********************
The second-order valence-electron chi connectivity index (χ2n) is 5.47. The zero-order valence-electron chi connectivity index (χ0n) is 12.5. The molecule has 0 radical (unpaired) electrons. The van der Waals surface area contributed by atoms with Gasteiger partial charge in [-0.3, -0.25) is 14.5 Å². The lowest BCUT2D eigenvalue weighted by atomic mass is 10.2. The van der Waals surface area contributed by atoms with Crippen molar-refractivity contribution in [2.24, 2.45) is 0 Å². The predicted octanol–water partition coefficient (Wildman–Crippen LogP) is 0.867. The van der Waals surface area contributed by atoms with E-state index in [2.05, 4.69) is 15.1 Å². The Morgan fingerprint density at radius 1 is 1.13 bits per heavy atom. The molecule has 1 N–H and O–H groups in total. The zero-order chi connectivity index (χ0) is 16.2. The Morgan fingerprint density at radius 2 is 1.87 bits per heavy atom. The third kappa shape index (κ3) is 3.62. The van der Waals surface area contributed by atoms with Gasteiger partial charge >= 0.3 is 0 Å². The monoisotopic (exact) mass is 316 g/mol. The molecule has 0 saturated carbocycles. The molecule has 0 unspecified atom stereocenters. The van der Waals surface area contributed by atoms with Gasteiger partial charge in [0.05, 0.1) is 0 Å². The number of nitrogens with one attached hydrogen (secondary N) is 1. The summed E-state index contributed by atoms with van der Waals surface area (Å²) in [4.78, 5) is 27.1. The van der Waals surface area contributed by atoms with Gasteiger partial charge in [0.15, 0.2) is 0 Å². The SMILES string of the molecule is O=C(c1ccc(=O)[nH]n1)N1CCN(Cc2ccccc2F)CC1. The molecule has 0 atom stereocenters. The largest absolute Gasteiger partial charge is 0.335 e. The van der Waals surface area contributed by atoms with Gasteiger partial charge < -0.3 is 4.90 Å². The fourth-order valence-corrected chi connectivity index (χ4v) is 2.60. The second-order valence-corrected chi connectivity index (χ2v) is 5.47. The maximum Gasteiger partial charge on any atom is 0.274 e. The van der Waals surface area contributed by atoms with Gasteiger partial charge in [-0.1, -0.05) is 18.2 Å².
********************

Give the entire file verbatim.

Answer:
The second-order valence-electron chi connectivity index (χ2n) is 5.47. The zero-order valence-electron chi connectivity index (χ0n) is 12.5. The molecule has 0 radical (unpaired) electrons. The van der Waals surface area contributed by atoms with Gasteiger partial charge in [-0.3, -0.25) is 14.5 Å². The lowest BCUT2D eigenvalue weighted by atomic mass is 10.2. The van der Waals surface area contributed by atoms with Crippen molar-refractivity contribution in [2.24, 2.45) is 0 Å². The predicted octanol–water partition coefficient (Wildman–Crippen LogP) is 0.867. The van der Waals surface area contributed by atoms with E-state index in [2.05, 4.69) is 15.1 Å². The Morgan fingerprint density at radius 1 is 1.13 bits per heavy atom. The molecule has 1 N–H and O–H groups in total. The zero-order chi connectivity index (χ0) is 16.2. The Morgan fingerprint density at radius 2 is 1.87 bits per heavy atom. The third kappa shape index (κ3) is 3.62. The van der Waals surface area contributed by atoms with Gasteiger partial charge >= 0.3 is 0 Å². The monoisotopic (exact) mass is 316 g/mol. The molecule has 0 saturated carbocycles. The molecule has 0 unspecified atom stereocenters. The van der Waals surface area contributed by atoms with Gasteiger partial charge in [0.05, 0.1) is 0 Å². The number of nitrogens with one attached hydrogen (secondary N) is 1. The summed E-state index contributed by atoms with van der Waals surface area (Å²) in [4.78, 5) is 27.1. The van der Waals surface area contributed by atoms with Gasteiger partial charge in [0.15, 0.2) is 0 Å². The SMILES string of the molecule is O=C(c1ccc(=O)[nH]n1)N1CCN(Cc2ccccc2F)CC1. The molecule has 0 atom stereocenters. The largest absolute Gasteiger partial charge is 0.335 e. The van der Waals surface area contributed by atoms with Gasteiger partial charge < -0.3 is 4.90 Å². The fourth-order valence-corrected chi connectivity index (χ4v) is 2.60. The second-order valence-corrected chi connectivity index (χ2v) is 5.47. The maximum Gasteiger partial charge on any atom is 0.274 e. The van der Waals surface area contributed by atoms with Gasteiger partial charge in [-0.1, -0.05) is 18.2 Å².